Date of Award

Spring 2005

Document Type

Dissertation

Degree Name

Doctor of Philosophy in Environmental Engineering - (Ph.D.)

Department

Civil and Environmental Engineering

First Advisor

Mohamed E. Labib

Second Advisor

Taha F. Marhaba

Third Advisor

S. S. Dukhin

Fourth Advisor

Thomas B. Atherholt

Fifth Advisor

Robert Dresnack

Sixth Advisor

Jay N. Meegoda

Abstract

Recent monitoring studies have indicated that many ground water (GW) sources would benefit from the development of effective technologies for removing viruses. Although reverse osmosis can achieve high log removal it is not economical. The main objective of this study is to test and validate a novel adsorption filtration (AF) technology for removing viruses from GW sources for drinking water production in New Jersey.

The convective diffusion of viruses to adsorbent particle surfaces in flow packed beds (FPB) enhances their removal efficiency if the adsorbent particle size can be decreased to about 100 microns. The development of effective virus removal technologies has not been successful because of two fundamental difficulties. First, the pressure drop in FPBs increases very rapidly with decreasing adsorbent particle size, and becomes unacceptably high at about 100 microns. Second, additional difficulties in achieving high log virus removal can arise due to competition for adsorption sites between negatively-charged viruses and humic acid anions which are fractions of Natural Organic Matter (NOM).

The two main challenges to be overcome for developing an effective adsorption filtration technology for virus removal are: i) the selection of an appropriate adsorption medium, and ii) the development of means to minimize the effect of NOM on virus removal efficiency. Based on systematic experimental studies, calcite was selected as the adsorbent for virus removal. In order to overcome the adverse effects of NOM, a special prefilter, to be placed upstream of the virus filter, was developed using large calcite particle size, about 600 microns. This was possible because NOM molecules are approximately 15 times smaller than viruses, and accordingly, their diffusivity is about 15 times larger. Consequently, NOM diffusional transport is sufficiently rapid in spite of the larger calcite particles used in the prefilter. This ability to utilize such larger particles in the NOM prefilter made it possible to use a small prefilter pressure head during filtration.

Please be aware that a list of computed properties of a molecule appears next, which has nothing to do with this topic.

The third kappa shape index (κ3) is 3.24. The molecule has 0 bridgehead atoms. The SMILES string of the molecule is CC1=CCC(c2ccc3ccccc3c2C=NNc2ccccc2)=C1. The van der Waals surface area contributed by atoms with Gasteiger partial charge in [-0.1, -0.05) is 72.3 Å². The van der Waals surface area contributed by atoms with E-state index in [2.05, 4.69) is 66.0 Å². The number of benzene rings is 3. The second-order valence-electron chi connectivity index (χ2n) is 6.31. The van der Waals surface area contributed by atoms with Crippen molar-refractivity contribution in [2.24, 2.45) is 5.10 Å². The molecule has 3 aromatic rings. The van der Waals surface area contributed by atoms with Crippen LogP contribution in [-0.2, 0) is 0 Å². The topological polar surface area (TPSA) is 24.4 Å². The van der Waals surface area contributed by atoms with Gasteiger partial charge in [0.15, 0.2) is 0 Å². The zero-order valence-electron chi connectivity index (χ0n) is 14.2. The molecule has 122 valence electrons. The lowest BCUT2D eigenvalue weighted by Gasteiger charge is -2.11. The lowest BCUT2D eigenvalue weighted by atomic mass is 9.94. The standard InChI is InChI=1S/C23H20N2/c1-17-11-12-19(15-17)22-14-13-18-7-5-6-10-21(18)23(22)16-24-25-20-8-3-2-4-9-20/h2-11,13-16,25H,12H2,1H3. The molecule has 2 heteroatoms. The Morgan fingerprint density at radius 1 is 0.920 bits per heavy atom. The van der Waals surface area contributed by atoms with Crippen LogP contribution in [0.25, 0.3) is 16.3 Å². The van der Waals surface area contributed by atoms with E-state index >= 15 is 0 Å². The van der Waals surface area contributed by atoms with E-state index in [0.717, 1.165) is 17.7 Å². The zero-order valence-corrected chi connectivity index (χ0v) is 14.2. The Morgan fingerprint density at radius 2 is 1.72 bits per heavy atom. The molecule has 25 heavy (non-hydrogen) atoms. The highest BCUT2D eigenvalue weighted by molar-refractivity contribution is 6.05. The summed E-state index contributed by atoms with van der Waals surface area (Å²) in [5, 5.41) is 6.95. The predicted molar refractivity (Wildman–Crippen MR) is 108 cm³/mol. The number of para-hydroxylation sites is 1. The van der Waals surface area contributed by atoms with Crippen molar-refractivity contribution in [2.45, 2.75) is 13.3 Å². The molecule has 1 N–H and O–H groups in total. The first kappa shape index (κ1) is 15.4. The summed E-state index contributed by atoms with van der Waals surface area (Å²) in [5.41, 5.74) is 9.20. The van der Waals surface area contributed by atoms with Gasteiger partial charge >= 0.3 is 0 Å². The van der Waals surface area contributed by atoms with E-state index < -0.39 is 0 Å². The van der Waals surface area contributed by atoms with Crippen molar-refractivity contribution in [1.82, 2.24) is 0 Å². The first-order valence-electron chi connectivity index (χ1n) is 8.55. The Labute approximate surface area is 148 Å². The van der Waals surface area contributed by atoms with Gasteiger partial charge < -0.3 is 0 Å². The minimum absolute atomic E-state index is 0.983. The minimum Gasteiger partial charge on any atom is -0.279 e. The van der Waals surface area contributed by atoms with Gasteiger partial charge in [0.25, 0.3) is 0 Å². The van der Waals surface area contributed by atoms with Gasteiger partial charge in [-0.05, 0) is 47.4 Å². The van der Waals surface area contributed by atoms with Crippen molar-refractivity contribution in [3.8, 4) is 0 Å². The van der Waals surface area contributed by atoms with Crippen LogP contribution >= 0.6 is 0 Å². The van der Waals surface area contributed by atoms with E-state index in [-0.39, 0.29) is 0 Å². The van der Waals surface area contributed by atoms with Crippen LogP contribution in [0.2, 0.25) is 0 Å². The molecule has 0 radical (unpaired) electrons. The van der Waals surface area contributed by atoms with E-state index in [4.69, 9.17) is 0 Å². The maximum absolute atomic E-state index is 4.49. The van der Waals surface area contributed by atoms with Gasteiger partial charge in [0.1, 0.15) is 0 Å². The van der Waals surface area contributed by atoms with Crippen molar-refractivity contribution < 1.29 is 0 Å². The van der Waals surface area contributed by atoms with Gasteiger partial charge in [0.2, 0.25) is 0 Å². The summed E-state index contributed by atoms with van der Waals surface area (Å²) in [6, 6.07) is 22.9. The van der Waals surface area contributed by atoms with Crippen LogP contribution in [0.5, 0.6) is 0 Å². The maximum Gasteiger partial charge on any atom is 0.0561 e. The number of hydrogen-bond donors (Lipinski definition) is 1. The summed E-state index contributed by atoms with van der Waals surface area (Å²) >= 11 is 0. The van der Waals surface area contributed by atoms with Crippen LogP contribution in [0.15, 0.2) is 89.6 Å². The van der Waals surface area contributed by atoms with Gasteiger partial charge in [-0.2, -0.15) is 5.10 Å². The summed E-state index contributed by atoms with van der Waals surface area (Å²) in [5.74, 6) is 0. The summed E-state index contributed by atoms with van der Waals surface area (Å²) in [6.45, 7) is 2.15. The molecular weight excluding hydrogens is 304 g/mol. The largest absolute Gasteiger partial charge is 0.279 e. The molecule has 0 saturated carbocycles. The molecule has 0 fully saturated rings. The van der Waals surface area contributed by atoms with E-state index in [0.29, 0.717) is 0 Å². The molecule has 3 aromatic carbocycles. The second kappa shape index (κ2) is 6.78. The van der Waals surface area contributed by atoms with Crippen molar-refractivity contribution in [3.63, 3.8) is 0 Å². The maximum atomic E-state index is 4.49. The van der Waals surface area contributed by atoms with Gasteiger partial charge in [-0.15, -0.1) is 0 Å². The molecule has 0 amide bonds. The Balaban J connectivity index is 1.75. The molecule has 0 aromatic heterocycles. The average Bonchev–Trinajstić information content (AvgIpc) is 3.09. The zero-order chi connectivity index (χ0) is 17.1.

In order to decrease the head loss arising from the use of small particle size dimension in the virus filter, two sets of channel arrays were introduced in the flow packed bed design similar to the concepts used in membrane technology, namely: decreasing the filtration depth and expanding the filtration surface area. In the design, the filtration surface area was increased and the filtration depth was decreased so that the same footprint and volumetric filtration velocity of the conventional FPB could be accomplished. In the AF filter, virus-contaminated water enters the feeding channels, crosses the adsorbent layer and then exits along the receiving channels. Therefore, this design allows efficient virus removal (> 6 logs) using 100-micron particles without the need to use high pressures to drive the filtration process.

The experimental studies confirmed that a model composite NOM/virus filter can remove more that 6 logs of viruses in the presence of NOM. The composite filter run was about 100 hours, compared to only 10 hours without the NOM prefilter. The design of the composite NOM/virus filter with a linear velocity of 0.1 cmlsec, P 0.1 bar, was elaborated for scaling up to an industrial scale.

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